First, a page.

He told priests to remain close to Christ and to their faithful and warned young people not to keep their youth “locked away in a safe,” but rather to “bet on great things.” He reminded families of their roles as a domestic church and said the sick “imitate Jesus” in the difficult moments of life.
To the forgotten elderly, he stressed that they are the “wisdom and memory of the Church.”
In his discourse, he again reminded faithful to carry a pocket-size Gospel in their pocket or bag.
Addressing the movement, he prayed that God might grant to all the “holy intoxication of the Spirit, that enables us to speak many languages, the languages of charity, always close to those brothers and sisters who need us. Teach us not to fight between ourselves over a little more power.”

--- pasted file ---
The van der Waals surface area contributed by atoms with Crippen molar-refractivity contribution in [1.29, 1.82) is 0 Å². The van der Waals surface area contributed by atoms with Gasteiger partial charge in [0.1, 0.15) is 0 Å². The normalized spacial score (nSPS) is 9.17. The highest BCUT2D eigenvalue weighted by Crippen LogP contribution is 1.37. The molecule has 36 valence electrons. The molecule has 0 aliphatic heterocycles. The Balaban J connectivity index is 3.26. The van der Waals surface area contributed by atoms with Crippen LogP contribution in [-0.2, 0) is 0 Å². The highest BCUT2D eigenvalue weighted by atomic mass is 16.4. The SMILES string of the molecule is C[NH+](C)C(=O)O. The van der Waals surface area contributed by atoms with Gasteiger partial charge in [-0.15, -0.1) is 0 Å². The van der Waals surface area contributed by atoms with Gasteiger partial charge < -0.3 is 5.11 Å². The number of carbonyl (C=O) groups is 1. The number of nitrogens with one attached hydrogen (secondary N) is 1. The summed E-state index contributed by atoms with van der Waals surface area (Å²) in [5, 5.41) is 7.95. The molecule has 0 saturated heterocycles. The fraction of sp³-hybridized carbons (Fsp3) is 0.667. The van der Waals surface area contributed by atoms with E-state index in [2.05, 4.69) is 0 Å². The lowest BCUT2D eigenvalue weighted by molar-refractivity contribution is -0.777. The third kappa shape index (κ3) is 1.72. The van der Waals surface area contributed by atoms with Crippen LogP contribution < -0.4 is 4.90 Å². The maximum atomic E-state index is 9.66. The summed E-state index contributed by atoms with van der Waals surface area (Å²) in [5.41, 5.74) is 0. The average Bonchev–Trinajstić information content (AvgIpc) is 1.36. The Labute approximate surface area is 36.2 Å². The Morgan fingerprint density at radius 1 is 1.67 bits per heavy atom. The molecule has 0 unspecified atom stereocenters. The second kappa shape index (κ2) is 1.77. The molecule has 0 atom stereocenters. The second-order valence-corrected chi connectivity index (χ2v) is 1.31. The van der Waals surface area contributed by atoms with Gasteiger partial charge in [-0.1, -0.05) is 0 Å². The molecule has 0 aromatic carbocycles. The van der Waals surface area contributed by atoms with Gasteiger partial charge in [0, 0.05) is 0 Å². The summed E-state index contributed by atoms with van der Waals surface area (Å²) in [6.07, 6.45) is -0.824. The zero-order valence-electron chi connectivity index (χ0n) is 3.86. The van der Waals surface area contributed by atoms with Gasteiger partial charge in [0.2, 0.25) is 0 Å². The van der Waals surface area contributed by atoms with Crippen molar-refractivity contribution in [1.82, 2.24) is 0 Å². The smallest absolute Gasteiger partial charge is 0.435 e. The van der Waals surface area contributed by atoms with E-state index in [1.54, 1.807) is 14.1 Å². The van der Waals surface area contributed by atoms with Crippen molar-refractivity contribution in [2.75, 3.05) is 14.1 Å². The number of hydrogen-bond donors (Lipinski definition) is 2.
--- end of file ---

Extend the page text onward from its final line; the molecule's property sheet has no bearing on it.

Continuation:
Allow God to be God, he said. “Never lose the freedom that the Holy Spirit gives us,” and guard against “the danger of ‘excessive organization.’’
He recognized the need for organization, but urged them not to “lose the grace of letting God be God!”
He also warned them of the danger of becoming “controllers” of God’s grace, administrators who decide who may or may not receive the prayer of effusion or baptism in the Spirit. “If any of you do this, I beg you, do not anymore. You are dispensers of God’s grace, not controllers!”
Instructing on how to do so, he said “seek unity in renewal because unity comes from the Holy Spirit,” and “flee” from internal struggle and division, which instead come from the Devil.